Dr. Cheryl Woodson

Did Mom Just Put the Turkey in the Dishwasher?

I used to get an influx of geriatrics consultation requests right after the holidays. Families had heard the usual pleasantries when spoke to Mom every week on the phone, but they’d come home to find her wearing the same clothes every day, burning food, and putting her keys in the freezer. These discoveries would erupt into conflict as some family members clung to denial, berating others who were trying to get a clue.

D’Nile ain’t just a river, and you should show compassion for the folks who want to stay in Egypt. Once you admit that your spouse, parent, or other loved one is different, once you allow yourself to feel the word “Alzheimer’s,” nothing will ever be the same. You will have to put “caregiver” at the top of a “To Do” list that already weighs you down. More important, the lap you’re used to cuddling in will close, if it hasn’t already. You may also find yourself pulled back into a toxic situation you thought you’d escaped- all this on top of knowing you’ll have to pay the piper for holiday over-eating and over-spending in January! No wonder people want to wear those rose-colored glasses a bit longer.

The problem is, if you cover your eyes, you can walk off a cliff. They say knowledge is power, and that’s true, no matter how much it hurts. No matter who identifies a problem, no matter how much you dislike, or resent that person, have a professional answer the question. Start with you primary care physician, but be aware that most PCPs have no specific training in elder care, or dementia evaluation. After the PCP rules out medication effects, infections, blood abnormalities, or other possibly reversible conditions, ask for a referral to a geriatrician, or Alzheimer’s research center. Geriatric psychiatrists and neurologists are other choices, and any of the professionals will probably work with a neuropsychologist whose test results will explain exactly what functions your family member can and cannot do. This is critical for decreasing caregiver frustration caused by unrealistic expectations, but it can also allow you to modify the environment to play to your senior’s strengths. Does he remember what he hears, or than what he sees? You can call to give reminders, but that won’t work if he only remembers what he sees. Then, lists, calendars and labels become important.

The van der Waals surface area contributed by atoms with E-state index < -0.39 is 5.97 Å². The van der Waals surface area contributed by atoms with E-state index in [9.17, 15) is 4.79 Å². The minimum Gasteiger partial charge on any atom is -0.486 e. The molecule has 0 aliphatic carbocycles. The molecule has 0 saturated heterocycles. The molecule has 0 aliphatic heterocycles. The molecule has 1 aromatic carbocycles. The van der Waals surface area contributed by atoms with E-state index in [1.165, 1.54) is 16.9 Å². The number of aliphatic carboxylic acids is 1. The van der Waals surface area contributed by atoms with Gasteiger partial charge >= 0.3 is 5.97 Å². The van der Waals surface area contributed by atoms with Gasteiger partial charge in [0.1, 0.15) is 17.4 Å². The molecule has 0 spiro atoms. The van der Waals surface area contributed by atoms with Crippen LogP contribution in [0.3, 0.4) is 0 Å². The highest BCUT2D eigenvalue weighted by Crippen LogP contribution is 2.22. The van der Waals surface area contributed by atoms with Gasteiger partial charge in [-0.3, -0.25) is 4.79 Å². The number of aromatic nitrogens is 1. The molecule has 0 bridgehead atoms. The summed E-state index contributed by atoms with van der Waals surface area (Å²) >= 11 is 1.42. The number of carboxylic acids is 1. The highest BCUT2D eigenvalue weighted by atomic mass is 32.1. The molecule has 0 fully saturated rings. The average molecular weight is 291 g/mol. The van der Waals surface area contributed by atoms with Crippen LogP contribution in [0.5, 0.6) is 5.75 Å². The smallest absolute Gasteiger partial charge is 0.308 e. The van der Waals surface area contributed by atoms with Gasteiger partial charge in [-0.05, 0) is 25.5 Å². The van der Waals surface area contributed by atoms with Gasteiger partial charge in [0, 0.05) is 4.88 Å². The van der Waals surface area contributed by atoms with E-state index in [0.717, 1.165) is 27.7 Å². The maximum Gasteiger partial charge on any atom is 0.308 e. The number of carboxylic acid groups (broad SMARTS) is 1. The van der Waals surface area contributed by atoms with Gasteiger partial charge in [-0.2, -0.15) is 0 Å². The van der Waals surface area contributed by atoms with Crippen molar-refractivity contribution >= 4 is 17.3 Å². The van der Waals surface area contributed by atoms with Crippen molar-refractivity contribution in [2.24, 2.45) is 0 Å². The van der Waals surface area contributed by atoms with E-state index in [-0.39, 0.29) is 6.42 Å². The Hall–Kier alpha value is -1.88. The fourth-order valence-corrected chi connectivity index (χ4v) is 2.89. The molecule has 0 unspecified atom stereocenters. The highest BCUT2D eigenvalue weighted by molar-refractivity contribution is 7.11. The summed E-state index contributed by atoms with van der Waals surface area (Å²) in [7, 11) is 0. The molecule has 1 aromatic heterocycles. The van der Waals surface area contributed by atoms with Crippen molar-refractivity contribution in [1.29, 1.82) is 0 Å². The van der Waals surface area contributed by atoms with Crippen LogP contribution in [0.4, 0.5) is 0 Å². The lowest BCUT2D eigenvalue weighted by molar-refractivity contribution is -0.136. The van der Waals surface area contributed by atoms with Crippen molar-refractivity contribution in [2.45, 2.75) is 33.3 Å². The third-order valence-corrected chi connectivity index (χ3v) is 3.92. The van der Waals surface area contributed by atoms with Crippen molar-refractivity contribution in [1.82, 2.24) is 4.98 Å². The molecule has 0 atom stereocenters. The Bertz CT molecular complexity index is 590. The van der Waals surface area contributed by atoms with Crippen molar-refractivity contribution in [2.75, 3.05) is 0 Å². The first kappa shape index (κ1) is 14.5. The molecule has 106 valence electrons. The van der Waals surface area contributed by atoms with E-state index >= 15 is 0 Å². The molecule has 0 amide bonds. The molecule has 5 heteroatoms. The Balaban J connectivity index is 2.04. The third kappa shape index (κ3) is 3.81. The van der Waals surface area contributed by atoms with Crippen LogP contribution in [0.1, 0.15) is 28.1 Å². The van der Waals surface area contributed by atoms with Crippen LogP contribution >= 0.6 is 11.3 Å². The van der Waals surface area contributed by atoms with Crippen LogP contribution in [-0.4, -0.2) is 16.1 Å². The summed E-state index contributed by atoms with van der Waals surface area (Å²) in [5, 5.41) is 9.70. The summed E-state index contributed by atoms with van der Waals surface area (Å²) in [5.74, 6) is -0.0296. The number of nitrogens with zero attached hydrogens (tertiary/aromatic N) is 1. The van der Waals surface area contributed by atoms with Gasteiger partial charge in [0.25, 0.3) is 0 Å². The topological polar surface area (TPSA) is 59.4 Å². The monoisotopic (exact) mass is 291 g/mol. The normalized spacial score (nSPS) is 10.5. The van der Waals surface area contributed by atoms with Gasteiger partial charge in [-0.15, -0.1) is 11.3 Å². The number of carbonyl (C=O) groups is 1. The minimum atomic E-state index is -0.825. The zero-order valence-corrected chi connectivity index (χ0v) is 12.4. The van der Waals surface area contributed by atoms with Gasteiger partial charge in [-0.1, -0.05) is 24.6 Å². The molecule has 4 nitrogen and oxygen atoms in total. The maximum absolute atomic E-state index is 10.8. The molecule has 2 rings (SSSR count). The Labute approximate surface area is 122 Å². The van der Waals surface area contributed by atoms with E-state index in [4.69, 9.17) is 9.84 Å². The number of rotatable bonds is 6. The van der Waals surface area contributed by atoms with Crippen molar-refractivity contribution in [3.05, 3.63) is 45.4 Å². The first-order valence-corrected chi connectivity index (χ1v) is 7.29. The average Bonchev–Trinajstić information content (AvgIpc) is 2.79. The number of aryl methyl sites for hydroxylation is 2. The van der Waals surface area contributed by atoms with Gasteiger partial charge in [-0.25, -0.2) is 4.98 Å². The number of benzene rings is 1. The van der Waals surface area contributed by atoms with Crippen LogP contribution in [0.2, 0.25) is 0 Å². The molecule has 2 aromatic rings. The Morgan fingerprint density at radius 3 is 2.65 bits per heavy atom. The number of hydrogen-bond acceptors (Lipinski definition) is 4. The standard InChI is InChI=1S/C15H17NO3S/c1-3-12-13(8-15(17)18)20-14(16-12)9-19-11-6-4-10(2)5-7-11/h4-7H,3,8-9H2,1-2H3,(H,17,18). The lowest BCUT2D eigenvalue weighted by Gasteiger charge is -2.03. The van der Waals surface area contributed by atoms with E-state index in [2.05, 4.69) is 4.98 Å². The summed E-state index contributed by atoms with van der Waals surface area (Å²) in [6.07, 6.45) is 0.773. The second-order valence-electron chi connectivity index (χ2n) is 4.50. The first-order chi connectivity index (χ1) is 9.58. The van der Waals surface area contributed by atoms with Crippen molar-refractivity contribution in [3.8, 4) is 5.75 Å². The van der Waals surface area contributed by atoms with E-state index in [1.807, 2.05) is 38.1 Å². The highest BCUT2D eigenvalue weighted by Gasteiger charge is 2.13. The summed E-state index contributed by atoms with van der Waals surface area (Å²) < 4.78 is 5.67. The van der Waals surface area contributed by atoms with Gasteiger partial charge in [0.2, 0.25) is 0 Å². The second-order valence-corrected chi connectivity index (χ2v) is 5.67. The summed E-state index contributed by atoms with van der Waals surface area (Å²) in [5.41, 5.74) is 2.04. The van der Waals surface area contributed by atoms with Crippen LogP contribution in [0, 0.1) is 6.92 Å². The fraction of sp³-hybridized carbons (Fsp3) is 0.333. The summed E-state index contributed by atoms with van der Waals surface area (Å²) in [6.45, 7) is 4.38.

Once you have the diagnosis, information, and resource lists, you have a sword and shield as you step out on the caregiving battlefield, but like any other war, you need comrades and strategies. You’ll find this in caregiver support groups. Some families worried that these meetings would be “pity-parties,” saying, “I feel bad already. I don’t need to hear somebody else’s sob story,” but that hasn’t been the experience of most families I’ve referred. You learn strategies, resources, and obstacle-avoidance from more experienced caregivers. I’ve also seen caregivers feel more confident in their skills when they realize that they have useful information to offer newer caregivers.

After refusing to ask a doctor what’s going on, the next largest mistake caregivers make is to suffer in isolation. You are not alone. Today, the Sandwich Generation is a triple-decker club, as mid-life adults support seniors, children and grandchildren while they work, plan for their own retirement and try to have a life. Look around; almost everybody is doing this, or worried about doing it in the future. Humans are pack animals don’t do it alone. Several churches in the Chicago area have banded together to form caregiver support and resource navigation groups. At work, if your Human Resources, or Employee Assistance Program officer won’t help pull this together as a corporate strategy, find a time that works for most of you (I think lunchtime, brown-bag sessions work best,) and get together. Click on my Caregiver tab for resources you can share and discuss, including my book, TO SURVIVE CAREGIVING: A Daughter’s Experience, A Doctor’s Advice (the second edition is due out in December 2013). You can also invite someone from the Alzheimer’s Association, a local hospital, area agency on aging, or department of aging to send a community outreach speaker.

You are not alone. Experts can refer you to resources, and help you care for your senior and yourself, but first, you have to realize the person in the mirror is a caregiver, and that person needs help. That’s the best investment you can make in a happy holiday season.

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